Despite Challenges, the Long Island and National Economies Are Set to Grow

It was wonderful to be back in person at the HIA-LI Economic Summit. On March 25, business leaders, colleagues, and friends joined us at the Radisson in Hauppauge for our 28th Annual Summit, where a panel of experts offered their economic predictions for Long Island and the country.

Dr. Don Levy, Director at Sienna College Research Institute, summarized the results of the PKF O’Connor Davies 2022 Economic Survey. Among the 270 CEOs who participated, 59 percent said that the economy on Long Island was better than it was a year ago, and 61 percent expected improvement during 2022. Within their industries, 50 percent described conditions as more favorable than they were last year, and 56 percent anticipated an upswing in 2022. Normalized against historic data, these four results indicate a confidence rating of 6.8 out of 10, up from 6.5 a year ago.

Challenges include the continuing impact of COVID (cited by 55 percent of CEOs), inflation (53 percent), and rising supplier costs (43 percent). Worker supply is another: “Only one out of five say that they can find the people they need to step in and make a fruitful contribution right away,” remarked Levy.

Bob Quarte, a Partner at PKF O’Connor Davies who is also HIA-LI Board Treasurer, moderated the panel discussion. Noting the challenges that have arisen since the completion of the survey in early January — the war in Ukraine, a stock market correction, rising interest rates, and spiraling gas prices — he asked the panelists to describe their confidence in the economy and in their business sectors.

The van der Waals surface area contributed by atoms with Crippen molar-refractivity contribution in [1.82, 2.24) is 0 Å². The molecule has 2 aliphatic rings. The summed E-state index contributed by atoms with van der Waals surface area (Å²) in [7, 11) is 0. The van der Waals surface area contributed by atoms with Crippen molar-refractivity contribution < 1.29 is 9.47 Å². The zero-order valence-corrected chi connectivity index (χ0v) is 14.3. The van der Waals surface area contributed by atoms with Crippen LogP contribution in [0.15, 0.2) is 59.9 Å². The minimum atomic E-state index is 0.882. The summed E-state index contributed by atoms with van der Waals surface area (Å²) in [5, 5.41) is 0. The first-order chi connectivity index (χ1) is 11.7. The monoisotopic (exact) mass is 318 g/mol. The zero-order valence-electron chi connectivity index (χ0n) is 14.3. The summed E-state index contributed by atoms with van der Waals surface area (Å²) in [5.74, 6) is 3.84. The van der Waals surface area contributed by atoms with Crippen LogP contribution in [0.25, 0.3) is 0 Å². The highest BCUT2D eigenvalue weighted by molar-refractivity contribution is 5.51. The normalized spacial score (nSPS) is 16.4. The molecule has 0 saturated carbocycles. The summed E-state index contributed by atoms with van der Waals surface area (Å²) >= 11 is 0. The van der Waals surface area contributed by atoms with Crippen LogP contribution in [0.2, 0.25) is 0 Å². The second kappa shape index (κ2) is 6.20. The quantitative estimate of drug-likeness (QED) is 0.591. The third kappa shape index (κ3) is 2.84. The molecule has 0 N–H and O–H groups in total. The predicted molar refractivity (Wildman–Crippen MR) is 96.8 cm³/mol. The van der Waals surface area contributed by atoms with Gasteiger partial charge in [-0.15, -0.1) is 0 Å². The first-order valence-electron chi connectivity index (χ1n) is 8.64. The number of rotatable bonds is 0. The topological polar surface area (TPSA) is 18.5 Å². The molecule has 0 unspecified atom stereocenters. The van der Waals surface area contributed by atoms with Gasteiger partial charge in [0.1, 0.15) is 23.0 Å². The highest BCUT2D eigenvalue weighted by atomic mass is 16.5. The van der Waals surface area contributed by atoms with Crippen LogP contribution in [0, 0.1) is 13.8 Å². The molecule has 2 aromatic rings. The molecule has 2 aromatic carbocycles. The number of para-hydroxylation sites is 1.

“As businesses get busier, healthcare gets busier,” stated Dr. Patrick O’Shaughnessy, President and CEO of Catholic Health Services. “I don’t just mean sick care. I mean well care, and that includes important screenings, keeping you healthy, getting ahead of you having a problem that causes more of an impact. I believe we’re moving forward in the right direction. That doesn’t mean we’re not going to have blips along the way, but I’m optimistic.”

Rich Humann, President and CEO of H2M Architects + Engineers and HIA-LI Board Chair, said that despite the national energy strategy that “continues to tip on a scale,” he is also optimistic. “As we recover, the commitment to infrastructure, the commitment to dollars, is coming from the federal government. Although there’s clearly an inflationary effect of that, nothing moves us in a strong economic direction more than a really robust investment in infrastructure.”

The national economy will do well in the long term, predicted Kevin O’Connor, CEO of Dime Community Bank and HIA-LI Board Secretary, but it will experience blips in the short term. “The Fed’s ability to navigate a soft landing does not have a lot of historical success. We may feel some pain that might be necessary to end some of the inflationary pressures.”

Dr. Edward Bonahue, President of Suffolk County Community College and an HIA-LI Board Member, declared that he’s “remarkably optimistic” despite the difficulties created by the pandemic. “We know that our ability to engage students, to provide hands-on workforce training that replicates the conditions that students are going to find when they’re on the job, is going to be supported by the continuing economic recovery, and the continuing recovery from COVID.”

“Things go in cycles,” added Quarte, summing up the panelists’ perspectives. “We might be in a difficult cycle right now, but we’ve proved we’ve always pulled through it.”

Download a copy of the survey here.

Despite Slip, AVZ Survey Says Long Island Economy Is Still Strong

AVZ Economic Summit
Moderator Robert Quarte, Managing Partner, AVZ & Company, P.C., and panelists, from left: Jim Coughlan, Principal, TRITEC Real Estate Co., Inc.; Janine Logan, Sr. Director, Communications & Population Health, Nassau-Suffolk Hospital Council; Rich Humann, President and CEO, H2M Architects + Engineers; Dr. John Nader, President, Farmingdale State College; and, Kevin O’Connor, President and CEO, BNB Bank.